Quarantine for plants - Tropical Fish Keeping - Aquarium fish care and resources
 
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post #1 of 10 Old 11-21-2011, 09:19 AM Thread Starter
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Quarantine for plants

I have been reading alot about unwanted guests hitchhiking on plants. Worms, Hydra, snails, protozoans, etc. Pretty much up to this point I have been using the 'snail and pest free' plants from the local big box pet store that come prepackaged. That tend to be an expensive way to do it. I would like to venture out and get some plants that they have in fish or all plant tanks, or start adding plants from other sources but I am worried on what I may introduce to the system.

Is there a quarantine method or bath/rinse you can give plants that may be harboring hitchhikers? What are your methods for adding new plants?
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post #2 of 10 Old 11-21-2011, 12:02 PM
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There are several methods of cleaning plants -- some including using a bleach mix. Do an internet search, as there are several methods that work. and different plants species are treated differently. Some can take a longer dip in the bleach mixture than others. There are some other methods, as I mentioned. I don't mind snails as they usually eat only damaged or dying leaves and are excellent gardeners. They won't get out of hand if you don't feed your fish too much food. More food, more snails. I am speaking here of the freshwater pond snails. Malaysian trumpet snails live primarily in the substrate and are good snails. They keep gas pockets from forming in your substrate and clean plants / glass. If you do get an influx of snails, you can get some assassin snails, which will 'assassinate' your problem snails in short order. Usually fish consider any worms that are introduced as a snack as well as baby snails. Cichlids will get rid of snails as will most loaches.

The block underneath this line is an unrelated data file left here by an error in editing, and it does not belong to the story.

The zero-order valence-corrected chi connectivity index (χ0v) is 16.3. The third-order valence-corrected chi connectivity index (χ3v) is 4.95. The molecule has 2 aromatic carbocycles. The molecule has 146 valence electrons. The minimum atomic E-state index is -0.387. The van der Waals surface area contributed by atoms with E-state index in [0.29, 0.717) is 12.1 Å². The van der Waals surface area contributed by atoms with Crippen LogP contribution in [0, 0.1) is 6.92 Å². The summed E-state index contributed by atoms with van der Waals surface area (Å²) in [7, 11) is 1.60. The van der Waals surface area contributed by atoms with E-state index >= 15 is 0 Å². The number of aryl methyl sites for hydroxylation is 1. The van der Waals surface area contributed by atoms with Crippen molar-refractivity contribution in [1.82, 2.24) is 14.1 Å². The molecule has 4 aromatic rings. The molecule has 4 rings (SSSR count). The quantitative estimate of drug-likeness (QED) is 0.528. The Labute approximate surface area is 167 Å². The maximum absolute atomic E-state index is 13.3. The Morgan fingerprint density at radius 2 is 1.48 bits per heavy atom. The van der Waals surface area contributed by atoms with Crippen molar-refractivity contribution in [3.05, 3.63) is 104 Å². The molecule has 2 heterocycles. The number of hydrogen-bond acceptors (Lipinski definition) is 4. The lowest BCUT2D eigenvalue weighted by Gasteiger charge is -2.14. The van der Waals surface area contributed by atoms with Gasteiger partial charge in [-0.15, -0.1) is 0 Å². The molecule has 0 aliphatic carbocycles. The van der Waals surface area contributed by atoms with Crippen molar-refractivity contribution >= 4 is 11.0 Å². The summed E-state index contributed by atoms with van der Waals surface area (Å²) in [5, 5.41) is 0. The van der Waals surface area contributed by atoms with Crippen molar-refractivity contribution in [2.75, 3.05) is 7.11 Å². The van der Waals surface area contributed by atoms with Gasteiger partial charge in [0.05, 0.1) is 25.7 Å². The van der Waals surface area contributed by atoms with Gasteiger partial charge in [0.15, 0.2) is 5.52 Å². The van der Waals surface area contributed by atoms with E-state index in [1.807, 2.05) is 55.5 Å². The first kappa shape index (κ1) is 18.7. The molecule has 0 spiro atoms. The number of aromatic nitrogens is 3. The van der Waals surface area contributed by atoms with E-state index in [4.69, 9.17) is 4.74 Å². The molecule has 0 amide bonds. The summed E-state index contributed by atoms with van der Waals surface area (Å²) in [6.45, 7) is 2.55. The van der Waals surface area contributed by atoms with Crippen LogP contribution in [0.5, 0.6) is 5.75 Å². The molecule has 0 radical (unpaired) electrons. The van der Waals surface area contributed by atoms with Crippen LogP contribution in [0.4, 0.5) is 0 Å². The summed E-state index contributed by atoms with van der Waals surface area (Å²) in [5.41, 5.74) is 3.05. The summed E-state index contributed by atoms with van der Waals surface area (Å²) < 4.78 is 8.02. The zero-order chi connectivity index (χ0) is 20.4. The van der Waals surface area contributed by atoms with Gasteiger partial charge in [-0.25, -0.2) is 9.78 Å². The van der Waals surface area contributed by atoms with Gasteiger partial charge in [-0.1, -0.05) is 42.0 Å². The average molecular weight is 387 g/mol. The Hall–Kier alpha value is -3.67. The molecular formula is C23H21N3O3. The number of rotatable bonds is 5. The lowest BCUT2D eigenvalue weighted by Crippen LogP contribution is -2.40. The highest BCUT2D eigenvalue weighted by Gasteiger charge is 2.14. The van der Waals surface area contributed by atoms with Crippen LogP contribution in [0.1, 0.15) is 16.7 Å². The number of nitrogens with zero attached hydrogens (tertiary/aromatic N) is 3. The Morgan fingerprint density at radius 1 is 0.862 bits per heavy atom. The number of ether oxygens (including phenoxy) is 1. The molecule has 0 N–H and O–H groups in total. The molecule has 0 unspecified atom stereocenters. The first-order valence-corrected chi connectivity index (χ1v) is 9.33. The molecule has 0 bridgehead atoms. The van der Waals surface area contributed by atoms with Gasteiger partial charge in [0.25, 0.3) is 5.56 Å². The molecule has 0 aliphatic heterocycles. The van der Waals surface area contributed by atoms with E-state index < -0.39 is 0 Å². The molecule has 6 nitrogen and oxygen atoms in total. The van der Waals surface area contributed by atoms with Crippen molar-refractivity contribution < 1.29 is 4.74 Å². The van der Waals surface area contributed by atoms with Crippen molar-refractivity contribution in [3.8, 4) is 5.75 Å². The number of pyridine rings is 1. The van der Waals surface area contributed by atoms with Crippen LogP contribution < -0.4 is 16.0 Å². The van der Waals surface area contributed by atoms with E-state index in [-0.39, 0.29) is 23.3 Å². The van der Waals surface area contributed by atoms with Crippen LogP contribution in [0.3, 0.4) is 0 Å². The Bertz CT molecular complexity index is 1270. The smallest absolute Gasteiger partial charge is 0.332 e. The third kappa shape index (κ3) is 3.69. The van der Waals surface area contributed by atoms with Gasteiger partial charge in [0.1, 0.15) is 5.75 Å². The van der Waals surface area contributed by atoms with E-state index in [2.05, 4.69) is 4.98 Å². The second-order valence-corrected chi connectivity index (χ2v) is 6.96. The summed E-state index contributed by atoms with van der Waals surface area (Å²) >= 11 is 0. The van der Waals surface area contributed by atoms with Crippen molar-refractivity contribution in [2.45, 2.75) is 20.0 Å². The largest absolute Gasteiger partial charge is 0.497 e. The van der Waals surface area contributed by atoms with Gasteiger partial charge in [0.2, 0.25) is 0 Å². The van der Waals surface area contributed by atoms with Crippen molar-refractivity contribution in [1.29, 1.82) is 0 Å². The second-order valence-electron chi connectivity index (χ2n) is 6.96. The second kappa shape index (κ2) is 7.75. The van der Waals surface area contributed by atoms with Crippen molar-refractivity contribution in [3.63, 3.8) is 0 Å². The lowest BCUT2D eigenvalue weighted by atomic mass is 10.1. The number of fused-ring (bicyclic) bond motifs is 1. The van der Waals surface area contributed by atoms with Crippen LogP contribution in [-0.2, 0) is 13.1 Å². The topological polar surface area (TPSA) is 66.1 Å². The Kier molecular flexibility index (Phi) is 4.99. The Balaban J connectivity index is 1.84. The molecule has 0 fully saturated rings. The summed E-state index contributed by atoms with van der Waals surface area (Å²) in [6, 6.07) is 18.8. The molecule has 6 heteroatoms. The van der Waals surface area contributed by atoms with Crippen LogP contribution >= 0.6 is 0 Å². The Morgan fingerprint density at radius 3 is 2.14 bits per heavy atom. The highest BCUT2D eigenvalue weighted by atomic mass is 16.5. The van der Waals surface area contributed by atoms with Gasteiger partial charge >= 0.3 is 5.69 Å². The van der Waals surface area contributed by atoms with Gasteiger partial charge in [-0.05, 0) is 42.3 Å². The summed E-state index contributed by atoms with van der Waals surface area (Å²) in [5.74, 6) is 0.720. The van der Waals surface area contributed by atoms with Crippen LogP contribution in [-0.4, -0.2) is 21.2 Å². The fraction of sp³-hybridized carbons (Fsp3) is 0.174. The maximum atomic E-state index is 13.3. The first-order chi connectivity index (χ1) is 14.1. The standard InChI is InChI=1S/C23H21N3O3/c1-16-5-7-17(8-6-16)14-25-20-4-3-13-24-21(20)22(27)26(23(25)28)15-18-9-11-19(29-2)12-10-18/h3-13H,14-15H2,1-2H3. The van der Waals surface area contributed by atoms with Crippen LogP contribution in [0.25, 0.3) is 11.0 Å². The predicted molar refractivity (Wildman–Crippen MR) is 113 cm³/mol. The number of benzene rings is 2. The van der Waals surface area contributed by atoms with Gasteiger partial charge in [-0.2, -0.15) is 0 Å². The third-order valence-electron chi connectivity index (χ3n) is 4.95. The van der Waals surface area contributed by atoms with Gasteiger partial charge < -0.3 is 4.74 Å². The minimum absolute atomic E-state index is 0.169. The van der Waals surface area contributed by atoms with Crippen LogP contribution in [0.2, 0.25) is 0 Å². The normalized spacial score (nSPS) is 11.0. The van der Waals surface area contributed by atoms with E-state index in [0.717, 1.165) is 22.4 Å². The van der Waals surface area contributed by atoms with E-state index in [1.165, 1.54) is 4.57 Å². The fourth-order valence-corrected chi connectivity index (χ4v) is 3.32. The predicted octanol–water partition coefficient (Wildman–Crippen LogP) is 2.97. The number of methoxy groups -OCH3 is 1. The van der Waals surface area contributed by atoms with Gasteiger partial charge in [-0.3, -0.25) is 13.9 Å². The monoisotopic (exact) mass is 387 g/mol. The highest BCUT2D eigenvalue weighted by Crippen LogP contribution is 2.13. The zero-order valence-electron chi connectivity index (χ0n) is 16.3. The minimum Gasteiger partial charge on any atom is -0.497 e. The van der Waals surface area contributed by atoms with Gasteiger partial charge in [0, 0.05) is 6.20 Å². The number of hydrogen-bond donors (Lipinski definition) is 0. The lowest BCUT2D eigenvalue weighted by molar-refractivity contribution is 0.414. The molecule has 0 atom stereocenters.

Cheers,

Melanie

Last edited by paybackranch; 11-21-2011 at 12:02 PM. Reason: Forgot to sign
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post #3 of 10 Old 11-21-2011, 01:26 PM
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If the plants are from a tank with fish, there is the same risk as with new fish that they may introduce parasites and disease. As with fish, the best procedure for this is a quarantine period of 3 weeks in a non-fish tank. Make sure there is adequate light, temperature, etc. I use a comprehensive liquid fertilizer to ensure all essential nutrients are available.

I do not recommend any treatments beyond the above QT. Any such treatment that is strong enough to kill algae, snails, parasites, etc. will probably be detrimental to the plants, and perhaps kill them outright. As for snails, they are in my view a useful helper in fish tanks.

Byron.

Byron Hosking, BMus, MA
Vancouver, BC, Canada

The aquarist is one who must learn the ways of the biologist, the chemist, and the veterinarian. [unknown source]

Something we all need to remember: The fish you've acquired was quite happy not being owned by you, minding its own business. If you’re going to take it under your wing then you’re responsible for it. Every aspect of its life is under your control, from water quality and temperature to swimming space. [Nathan Hill in PFK]
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post #4 of 10 Old 11-21-2011, 01:37 PM
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I agree about the treatrments possibly causing problems, but mentioned them because the poster asked. I have never had any issues that were worth mentioning after quarantining the plants.

Cheers,